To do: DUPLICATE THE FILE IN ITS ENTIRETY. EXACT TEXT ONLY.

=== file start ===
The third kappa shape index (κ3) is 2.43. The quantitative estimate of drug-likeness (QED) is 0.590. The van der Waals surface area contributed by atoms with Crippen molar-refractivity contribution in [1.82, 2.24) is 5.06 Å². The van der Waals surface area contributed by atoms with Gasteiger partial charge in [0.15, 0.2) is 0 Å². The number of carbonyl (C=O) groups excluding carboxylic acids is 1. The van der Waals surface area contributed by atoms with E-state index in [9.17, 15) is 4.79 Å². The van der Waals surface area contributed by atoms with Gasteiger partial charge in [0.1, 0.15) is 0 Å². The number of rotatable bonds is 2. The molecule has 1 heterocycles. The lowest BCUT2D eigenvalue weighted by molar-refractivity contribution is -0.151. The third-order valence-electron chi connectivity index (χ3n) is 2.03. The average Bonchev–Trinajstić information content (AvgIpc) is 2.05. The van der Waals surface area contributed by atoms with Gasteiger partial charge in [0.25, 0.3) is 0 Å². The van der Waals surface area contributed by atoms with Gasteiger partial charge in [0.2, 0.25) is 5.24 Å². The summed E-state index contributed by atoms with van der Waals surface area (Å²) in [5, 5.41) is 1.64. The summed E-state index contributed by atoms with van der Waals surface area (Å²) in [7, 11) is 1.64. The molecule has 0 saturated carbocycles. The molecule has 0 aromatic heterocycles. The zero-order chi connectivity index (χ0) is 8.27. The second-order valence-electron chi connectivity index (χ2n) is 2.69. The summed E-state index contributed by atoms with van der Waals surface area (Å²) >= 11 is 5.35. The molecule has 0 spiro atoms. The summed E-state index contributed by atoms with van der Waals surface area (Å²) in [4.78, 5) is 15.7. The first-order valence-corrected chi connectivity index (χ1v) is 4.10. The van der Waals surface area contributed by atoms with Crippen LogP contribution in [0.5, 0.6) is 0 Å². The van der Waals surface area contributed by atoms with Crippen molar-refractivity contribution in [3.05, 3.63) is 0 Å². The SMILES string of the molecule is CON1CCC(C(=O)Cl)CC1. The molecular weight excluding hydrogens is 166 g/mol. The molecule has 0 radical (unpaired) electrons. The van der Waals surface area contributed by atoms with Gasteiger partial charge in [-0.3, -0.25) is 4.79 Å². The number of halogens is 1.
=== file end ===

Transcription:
The third kappa shape index (κ3) is 2.43. The quantitative estimate of drug-likeness (QED) is 0.590. The van der Waals surface area contributed by atoms with Crippen molar-refractivity contribution in [1.82, 2.24) is 5.06 Å². The van der Waals surface area contributed by atoms with Gasteiger partial charge in [0.15, 0.2) is 0 Å². The number of carbonyl (C=O) groups excluding carboxylic acids is 1. The van der Waals surface area contributed by atoms with E-state index in [9.17, 15) is 4.79 Å². The van der Waals surface area contributed by atoms with Gasteiger partial charge in [0.1, 0.15) is 0 Å². The number of rotatable bonds is 2. The molecule has 1 heterocycles. The lowest BCUT2D eigenvalue weighted by molar-refractivity contribution is -0.151. The third-order valence-electron chi connectivity index (χ3n) is 2.03. The average Bonchev–Trinajstić information content (AvgIpc) is 2.05. The van der Waals surface area contributed by atoms with Gasteiger partial charge in [0.25, 0.3) is 0 Å². The van der Waals surface area contributed by atoms with Gasteiger partial charge in [0.2, 0.25) is 5.24 Å². The summed E-state index contributed by atoms with van der Waals surface area (Å²) in [5, 5.41) is 1.64. The summed E-state index contributed by atoms with van der Waals surface area (Å²) in [7, 11) is 1.64. The molecule has 0 saturated carbocycles. The molecule has 0 aromatic heterocycles. The zero-order chi connectivity index (χ0) is 8.27. The second-order valence-electron chi connectivity index (χ2n) is 2.69. The summed E-state index contributed by atoms with van der Waals surface area (Å²) >= 11 is 5.35. The molecule has 0 spiro atoms. The summed E-state index contributed by atoms with van der Waals surface area (Å²) in [4.78, 5) is 15.7. The first-order valence-corrected chi connectivity index (χ1v) is 4.10. The van der Waals surface area contributed by atoms with Crippen LogP contribution in [0.5, 0.6) is 0 Å². The van der Waals surface area contributed by atoms with Crippen molar-refractivity contribution in [3.05, 3.63) is 0 Å². The SMILES string of the molecule is CON1CCC(C(=O)Cl)CC1. The molecular weight excluding hydrogens is 166 g/mol. The molecule has 0 radical (unpaired) electrons. The van der Waals surface area contributed by atoms with Gasteiger partial charge in [-0.3, -0.25) is 4.79 Å². The number of halogens is 1.